A few days ago, while I was looking for a birthday gift for my sister, I came across the delightful book Creole Thrift: Premium Southern Living Without Spending a Mint by Angele Parlange. Some of you may remember that my mom and I took a vacation to New Orleans a couple of years ago. We couldn’t get enough of the boiled shrimp, pralines, the mint juleps (OK, so we ate a lot!), or the endearing southern charm.
I fell head over heals in love with the Creole style “Laura Plantation.” It was bright, lively, full of yellows, teals, and reds. It was a home with a heart, and the story of the family was as enchanting as the building itself. I remember telling my Mom that I was sure I’d been Creole in a past life.
Needless to say, when I came across “Creole Thrift” I dropped everything and started pouring over the pages right there in the shop. The author, Angele Parlange is a renowned designer, and Parlange Plantation is her family home. Built in 1750, it is a gorgeous Creole style plantation. Angele’s grandmother, Mie lived at the plantation and instilled a great sense of what she calls “Creole Thrift” in Angele.
Angele explains, “You don’t have to be a Creole to adhere to Creole Thrift philosophy; just don’t consider a hiccup in a project to be a failure, but rather an opportunity for something else to grow out of your original intent.” Both the project manager and the spiritual being in me cheered as I read her thoughts. Indeed, our lives are full of little twists and turns that present the amazing opportunity for us to learn and grow.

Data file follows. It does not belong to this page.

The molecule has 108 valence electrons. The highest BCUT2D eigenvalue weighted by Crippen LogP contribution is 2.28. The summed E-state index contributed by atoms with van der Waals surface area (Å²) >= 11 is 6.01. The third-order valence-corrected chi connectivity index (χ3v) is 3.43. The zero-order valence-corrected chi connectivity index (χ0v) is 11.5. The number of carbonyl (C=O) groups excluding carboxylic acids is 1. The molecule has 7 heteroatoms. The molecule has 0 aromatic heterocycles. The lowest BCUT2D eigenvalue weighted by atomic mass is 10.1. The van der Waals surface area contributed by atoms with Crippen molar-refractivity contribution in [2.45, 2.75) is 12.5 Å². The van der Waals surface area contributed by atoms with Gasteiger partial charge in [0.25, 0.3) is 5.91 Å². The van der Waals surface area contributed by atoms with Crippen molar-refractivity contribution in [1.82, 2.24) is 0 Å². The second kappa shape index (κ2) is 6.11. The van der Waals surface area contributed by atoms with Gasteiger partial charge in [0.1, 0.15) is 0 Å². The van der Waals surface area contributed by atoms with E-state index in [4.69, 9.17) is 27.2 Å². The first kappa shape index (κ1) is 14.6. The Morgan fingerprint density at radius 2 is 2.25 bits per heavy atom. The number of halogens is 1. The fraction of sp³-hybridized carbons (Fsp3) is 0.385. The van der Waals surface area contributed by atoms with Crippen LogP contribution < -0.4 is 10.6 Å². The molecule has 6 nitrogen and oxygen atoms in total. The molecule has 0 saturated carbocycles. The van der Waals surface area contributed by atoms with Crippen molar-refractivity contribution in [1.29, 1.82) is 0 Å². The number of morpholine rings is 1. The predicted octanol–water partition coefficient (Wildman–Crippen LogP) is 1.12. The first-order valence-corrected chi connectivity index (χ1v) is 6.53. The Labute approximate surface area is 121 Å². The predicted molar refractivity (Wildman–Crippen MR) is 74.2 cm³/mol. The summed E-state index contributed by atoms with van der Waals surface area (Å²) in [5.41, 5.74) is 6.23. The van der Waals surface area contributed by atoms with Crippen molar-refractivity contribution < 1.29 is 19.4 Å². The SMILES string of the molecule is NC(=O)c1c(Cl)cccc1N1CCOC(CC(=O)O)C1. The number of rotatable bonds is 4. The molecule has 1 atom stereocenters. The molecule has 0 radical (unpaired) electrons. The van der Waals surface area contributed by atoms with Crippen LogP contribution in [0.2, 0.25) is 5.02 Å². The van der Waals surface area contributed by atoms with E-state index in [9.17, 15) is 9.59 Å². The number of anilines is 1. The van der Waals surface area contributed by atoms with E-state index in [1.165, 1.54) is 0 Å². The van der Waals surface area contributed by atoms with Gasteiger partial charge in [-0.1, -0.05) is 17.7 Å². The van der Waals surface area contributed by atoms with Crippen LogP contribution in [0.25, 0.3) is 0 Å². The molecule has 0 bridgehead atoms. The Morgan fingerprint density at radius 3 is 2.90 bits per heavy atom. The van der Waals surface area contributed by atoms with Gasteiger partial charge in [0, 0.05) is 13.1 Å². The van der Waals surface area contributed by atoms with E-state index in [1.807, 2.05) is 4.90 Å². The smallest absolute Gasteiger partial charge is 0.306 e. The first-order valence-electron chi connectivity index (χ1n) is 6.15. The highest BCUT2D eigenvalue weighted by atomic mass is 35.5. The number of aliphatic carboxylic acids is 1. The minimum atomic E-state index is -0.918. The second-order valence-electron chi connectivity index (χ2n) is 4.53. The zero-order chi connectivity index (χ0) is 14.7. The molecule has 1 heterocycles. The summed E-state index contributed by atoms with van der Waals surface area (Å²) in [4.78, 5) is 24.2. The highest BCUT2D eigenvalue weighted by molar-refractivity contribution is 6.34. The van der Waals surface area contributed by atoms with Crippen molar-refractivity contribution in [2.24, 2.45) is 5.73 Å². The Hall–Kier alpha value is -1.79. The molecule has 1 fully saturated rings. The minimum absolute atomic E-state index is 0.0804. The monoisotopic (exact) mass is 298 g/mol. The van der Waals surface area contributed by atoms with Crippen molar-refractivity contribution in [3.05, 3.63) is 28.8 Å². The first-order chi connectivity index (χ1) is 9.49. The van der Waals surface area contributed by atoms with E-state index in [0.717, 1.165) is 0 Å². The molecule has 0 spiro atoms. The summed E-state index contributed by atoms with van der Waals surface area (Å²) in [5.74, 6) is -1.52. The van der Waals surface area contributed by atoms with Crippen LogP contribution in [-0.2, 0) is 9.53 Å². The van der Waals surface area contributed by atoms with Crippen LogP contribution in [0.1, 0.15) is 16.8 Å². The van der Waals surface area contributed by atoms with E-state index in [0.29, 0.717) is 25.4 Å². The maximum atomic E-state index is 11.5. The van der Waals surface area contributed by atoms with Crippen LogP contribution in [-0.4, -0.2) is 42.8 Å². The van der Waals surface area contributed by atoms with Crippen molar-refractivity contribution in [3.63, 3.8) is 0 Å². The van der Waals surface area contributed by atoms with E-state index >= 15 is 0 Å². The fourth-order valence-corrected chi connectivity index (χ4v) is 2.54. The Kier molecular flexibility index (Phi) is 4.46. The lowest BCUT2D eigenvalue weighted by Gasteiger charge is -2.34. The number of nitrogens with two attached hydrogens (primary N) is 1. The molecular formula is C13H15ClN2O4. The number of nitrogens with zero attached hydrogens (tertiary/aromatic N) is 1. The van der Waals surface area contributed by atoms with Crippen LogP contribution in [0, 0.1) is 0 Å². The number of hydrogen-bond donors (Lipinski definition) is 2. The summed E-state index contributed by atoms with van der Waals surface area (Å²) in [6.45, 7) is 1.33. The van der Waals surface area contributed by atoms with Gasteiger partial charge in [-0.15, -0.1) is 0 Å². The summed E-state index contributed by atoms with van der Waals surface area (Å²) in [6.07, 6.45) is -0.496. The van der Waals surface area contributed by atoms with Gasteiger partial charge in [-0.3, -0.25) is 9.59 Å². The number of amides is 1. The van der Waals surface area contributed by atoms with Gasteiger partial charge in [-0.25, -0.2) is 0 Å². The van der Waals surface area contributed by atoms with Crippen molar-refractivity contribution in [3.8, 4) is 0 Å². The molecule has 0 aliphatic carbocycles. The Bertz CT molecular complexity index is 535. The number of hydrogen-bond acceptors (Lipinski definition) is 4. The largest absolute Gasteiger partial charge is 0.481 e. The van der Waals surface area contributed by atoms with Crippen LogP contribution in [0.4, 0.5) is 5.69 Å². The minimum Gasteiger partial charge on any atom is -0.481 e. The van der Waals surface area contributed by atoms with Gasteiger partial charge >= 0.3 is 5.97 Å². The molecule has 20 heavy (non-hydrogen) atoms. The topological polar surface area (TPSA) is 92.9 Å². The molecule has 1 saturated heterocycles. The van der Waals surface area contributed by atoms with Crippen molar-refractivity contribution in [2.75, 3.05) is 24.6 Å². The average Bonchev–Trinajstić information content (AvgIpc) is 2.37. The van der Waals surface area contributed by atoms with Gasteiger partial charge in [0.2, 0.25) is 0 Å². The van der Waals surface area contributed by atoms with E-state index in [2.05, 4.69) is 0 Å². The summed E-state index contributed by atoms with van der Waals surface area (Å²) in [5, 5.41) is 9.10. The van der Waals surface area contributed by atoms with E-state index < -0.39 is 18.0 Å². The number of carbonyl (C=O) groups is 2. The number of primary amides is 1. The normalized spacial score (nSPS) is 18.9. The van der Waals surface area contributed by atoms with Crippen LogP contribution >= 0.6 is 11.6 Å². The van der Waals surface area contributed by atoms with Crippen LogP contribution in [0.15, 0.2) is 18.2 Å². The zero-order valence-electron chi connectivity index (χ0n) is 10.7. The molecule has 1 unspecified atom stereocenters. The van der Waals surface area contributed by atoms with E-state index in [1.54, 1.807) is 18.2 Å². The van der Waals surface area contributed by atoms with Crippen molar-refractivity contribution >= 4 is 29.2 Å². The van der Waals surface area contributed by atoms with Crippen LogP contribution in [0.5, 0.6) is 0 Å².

Parlange Plantation is the oldest plantation in Louisiana, and is an example of French colonial architecture. It has lovely galleries (the porch structure encircling the home):
Parlange explains in her book that the framed pieces of wallpaper inspired the decor of her “Sea Foam” room. It’s a lovely way to set the tone for a room, and can be done with inexpensive frames. Wouldn’t you love to have this in your home?
On the grounds, they have two Pigeonnier buildings which have been converted into a guest house and a home office. The were originally built for the family to raise pigeons. I’d love to live in this birdhouse.
The inside of the pigeonniers is like a dream cottage get away, here’s the interior of one:
Parlange finds inspiration for her interior design collections from unusual sentimental places, often from items from the plantation itself. Or, she finds amusing pieces that speak to her like the post cards in this photo:
I love that in her design work, she uses hand me downs and “roadkill” (stuff discarded by the side of the road) to create lovely, charming pieces. Creole Thrift is a way of life, of living with history, of adding fanciful embellishments to create whimsical looks, and of reinventing the past to fit your present life. After reading Parlange’s book, I’m more certain than ever that I was Creole in a past life.
Want to see some more of the book, or some of my photos of Laura Plantation? Head on over to Flickr!